Saving Mir: At what cost to new space station?
Russians decree that they will keep aging orbital outpost raisesquestions in US abouttheir ability to fund international project.
When Russia agreed to abandon the Mir space station last June to focus its meager space budget on the International Space Station (ISS), American officials breathed a sigh of relief. The cash-strapped country, they argued, didn't have the money to support both projects.
Now, they are holding their breath again following Russian Prime Minister Yevgeny Primakov's decree Friday to keep Mir aloft three more years.
Construction of the ISS, begun in December, is already a year behind schedule because of Russian delays in delivering key components. The new decree could mean further delays and higher costs for the $60 billion project.
For their part, officials at the National Aeronautics and Space Administration (NASA) say they are withholding judgment until early this week, when they hope to see the full text of the decree. But some in the space community believe that, no matter what the decree says, Russia can't afford two major space projects at once.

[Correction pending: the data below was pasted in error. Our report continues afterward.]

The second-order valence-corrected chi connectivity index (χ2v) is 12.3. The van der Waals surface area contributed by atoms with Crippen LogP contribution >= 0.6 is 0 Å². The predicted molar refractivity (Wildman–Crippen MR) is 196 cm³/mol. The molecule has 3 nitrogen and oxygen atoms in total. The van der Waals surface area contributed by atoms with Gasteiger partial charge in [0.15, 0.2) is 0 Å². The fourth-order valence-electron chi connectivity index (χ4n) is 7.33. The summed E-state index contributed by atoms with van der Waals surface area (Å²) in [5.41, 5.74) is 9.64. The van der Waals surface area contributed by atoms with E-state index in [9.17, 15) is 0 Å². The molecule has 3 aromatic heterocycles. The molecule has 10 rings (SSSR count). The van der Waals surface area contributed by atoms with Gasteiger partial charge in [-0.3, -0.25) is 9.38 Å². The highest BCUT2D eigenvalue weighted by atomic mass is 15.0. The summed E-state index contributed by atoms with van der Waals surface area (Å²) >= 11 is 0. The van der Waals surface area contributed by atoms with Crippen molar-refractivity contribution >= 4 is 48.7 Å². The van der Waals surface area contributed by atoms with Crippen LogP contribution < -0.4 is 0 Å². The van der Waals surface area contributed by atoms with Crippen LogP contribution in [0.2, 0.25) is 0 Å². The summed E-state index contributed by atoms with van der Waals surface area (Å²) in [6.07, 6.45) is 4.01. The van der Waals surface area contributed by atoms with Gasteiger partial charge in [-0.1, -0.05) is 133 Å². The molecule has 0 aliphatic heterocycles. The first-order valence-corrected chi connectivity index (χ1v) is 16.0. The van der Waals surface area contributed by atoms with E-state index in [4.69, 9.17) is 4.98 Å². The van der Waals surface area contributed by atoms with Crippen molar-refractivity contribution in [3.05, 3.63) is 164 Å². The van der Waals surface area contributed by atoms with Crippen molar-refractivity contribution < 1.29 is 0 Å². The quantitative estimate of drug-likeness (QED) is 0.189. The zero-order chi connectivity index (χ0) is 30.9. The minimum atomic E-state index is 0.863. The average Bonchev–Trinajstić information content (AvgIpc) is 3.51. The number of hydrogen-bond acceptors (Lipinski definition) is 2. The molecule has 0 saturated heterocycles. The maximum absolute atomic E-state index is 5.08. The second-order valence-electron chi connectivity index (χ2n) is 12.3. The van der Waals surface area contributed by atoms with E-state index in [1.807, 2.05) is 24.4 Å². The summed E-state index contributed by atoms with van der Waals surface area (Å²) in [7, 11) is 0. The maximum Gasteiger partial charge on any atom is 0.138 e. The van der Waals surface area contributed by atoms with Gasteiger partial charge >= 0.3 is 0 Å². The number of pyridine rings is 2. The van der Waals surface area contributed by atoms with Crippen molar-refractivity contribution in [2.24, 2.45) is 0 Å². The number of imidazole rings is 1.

According to reports from Russia, the decree noted that within three months, Russian and foreign contractors and investors will have developed a program to keep Mir on orbit without touching money allocated to the ISS. "We were told that the decree required that Mir's extension be financed with nongovernment funds, that there be enough money to cover deorbiting Mir, and that Mir's extension must have no impact on ISS," says Dwayne Brown, a NASA spokesman in Washington.
Even with outside funding, however, Mir would continue to compete with the ISS for Russian resources, says James Oberg, a Houston-based aerospace engineer and an authority on the Russian space program. Neither the rocketmakers nor their suppliers have the capacity to build vehicles needed to support both programs, he says. Thus, even if private funding could be found, retaining Mir could further delay ISS, he adds.
For Russia, losing Mir would erase "the last symbol of a world-class space program," he says. Yet with last fall's launch and mating of the first two ISS modules and the need to keep the program moving, "the clock is ticking. NASA jumped from the plane and now is negotiating with the parachute salesman."